Turkey conspired with ISIS in its deceptive invasion of Syria

Harut Sassounian
The California Courier

Syria has been the hub of shifting international military and political intrigues since the start of the ‘civil war’ in 2011. The diverse conflicting sides include: Hezbollah, Iran, Islamic State (ISIS), Israel, Jordan, Kurdish fighters, Lebanon, Qatar, Russia, Saudi Arabia, assorted terrorists from around the world, Syria, Syrian opposition groups, Turkey, the United States, and other NATO states.

The latest ominous development is the Turkish invasion of the Syrian border town Jarablus, which had been occupied by ISIS. However, contrary to Turkish propaganda, Turkey’s military did not invade Syria to chase out ISIS, and the U.S. Air Force did not drop any bombs on Jarablus to pave the way for the advancing Turkish troops, according to David Phillips, Director of the Program on Peace-Building and Rights at Columbia University’s Institute for the Study of Human Rights. Phillips had served as a Senior Adviser and Foreign Affairs Expert to the U.S. Department of State under Presidents Clinton, Bush, and Obama.

Turkey’s actual plans were to prevent further inroads into North-West Syria by Kurdish YPG fighters (People’s Protection Forces) who have been the most reliable military allies of the United States in countering ISIS, while Erdogan calls the YPG ‘terrorists.’

Phillips revealed in his Huffington Post article that “Turkish-backed Islamists never engaged ISIS in the so-called battle for Jarablus. Before invading, Ankara made a deal with the Islamic State. Rather than resist, ISIS forces simply changed into FSA [Free Syrian Army] uniforms. Jarablus was ‘liberated’ from ISIS with barely a shot.” ISIS had evacuated all civilians from Jarablus prior to the Turkish invasion because it did not “want civilians to identify newly clad FSA members as hard core ISIS fighters,” Phillips wrote.

“It is not surprising that Erdogan and ISIS made a deal. ISIS and Erdogan’s Justice and Development Party (AKP) are ideologically aligned,” Phillips asserted, since “they are both branches of the Muslim Brotherhood. Despite official denials, there is a mountain of evidence that Turkey provided weapons, money, and logistical support to Islamists in Syria beginning in 2014. Turkey also underwrote the Islamic State by transporting its oil and selling it on the international market. About 500 Islamist fighters are still transiting from Turkey to Syria each month.”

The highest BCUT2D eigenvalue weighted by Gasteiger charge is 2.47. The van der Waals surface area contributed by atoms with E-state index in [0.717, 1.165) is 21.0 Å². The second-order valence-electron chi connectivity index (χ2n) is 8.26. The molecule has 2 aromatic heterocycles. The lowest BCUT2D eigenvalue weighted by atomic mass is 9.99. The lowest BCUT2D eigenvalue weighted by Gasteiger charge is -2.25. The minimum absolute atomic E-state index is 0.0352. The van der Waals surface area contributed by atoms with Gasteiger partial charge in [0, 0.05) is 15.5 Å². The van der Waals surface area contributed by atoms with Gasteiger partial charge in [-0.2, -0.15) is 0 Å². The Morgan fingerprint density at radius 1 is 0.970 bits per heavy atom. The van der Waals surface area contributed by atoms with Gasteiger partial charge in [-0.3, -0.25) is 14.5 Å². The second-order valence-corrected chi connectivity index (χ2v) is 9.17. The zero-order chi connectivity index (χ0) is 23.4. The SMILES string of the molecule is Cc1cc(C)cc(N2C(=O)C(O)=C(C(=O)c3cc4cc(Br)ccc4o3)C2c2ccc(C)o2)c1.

Turkish leaders have made no secret of their true aim. Erdogan announced that his objective is to go after YPG and “terror groups that threaten our country.” Foreign Minister Mevlut Cavusoglu pledged that Ankara would “do what is necessary” to keep the Kurdish fighters away from the Turkish border.

Washington is not pleased with Turkey’s misdirected military actions in Northern Syria. Senior Pentagon official Brett McGurk told CNN that “the Turks never cared about Jarablus until the Kurds wanted to get there.” McGurk called the Turkish attacks on Kurdish fighters “unacceptable and a source of deep concern” for the United States.

The Editor of Veterans Today was also highly critical of the Turkish invasion of Syria as reflected in his cynical explanation: “Turkish troops who had been in Syria for years dressed up as ‘ISIS’ have simply gone home to Turkey, had a good wash and shave, put back on their Turkish uniforms then returned to Syria.”

Saadeddine Somaa, a Syrian Arab militant who joined the Turkish incursion into Syria, expressed to The New York Times his disappointment for being misled into fighting the Kurds instead of ISIS and the Syrian government. “Everyone is pursuing their own interests, not Syria’s,” Somaa complained.

The New York Times article stressed that due to in-fighting, the rebel groups “risk reinforcing criticism that they are Turkish and American proxies at best, de facto allies of ISIS at worst.” Furthermore, “Turkish airstrikes had killed 35 civilians in Kurdish-held villages. And there was a video online showing rebels kicking prisoners from the Kurdish-led militias.” Some of the fighters accompanying the Turkish troops’ incursion into Syria, such as members of Nooredine al-Zinki, “were accused of having ties to Qaeda-linked groups” and were “widely condemned when a group of its fighters videotaped themselves beheading a young prisoner…. Its participation in the Jarablus operation was an indication that it has not been completely shunned, at least by Turkey.”

David Phillips ended his revealing Huffington Post article with an ominous prediction: “Syria will be Erdogan’s Waterloo. The U.S. Government must not be tethered to Turkey’s sinking ship.”

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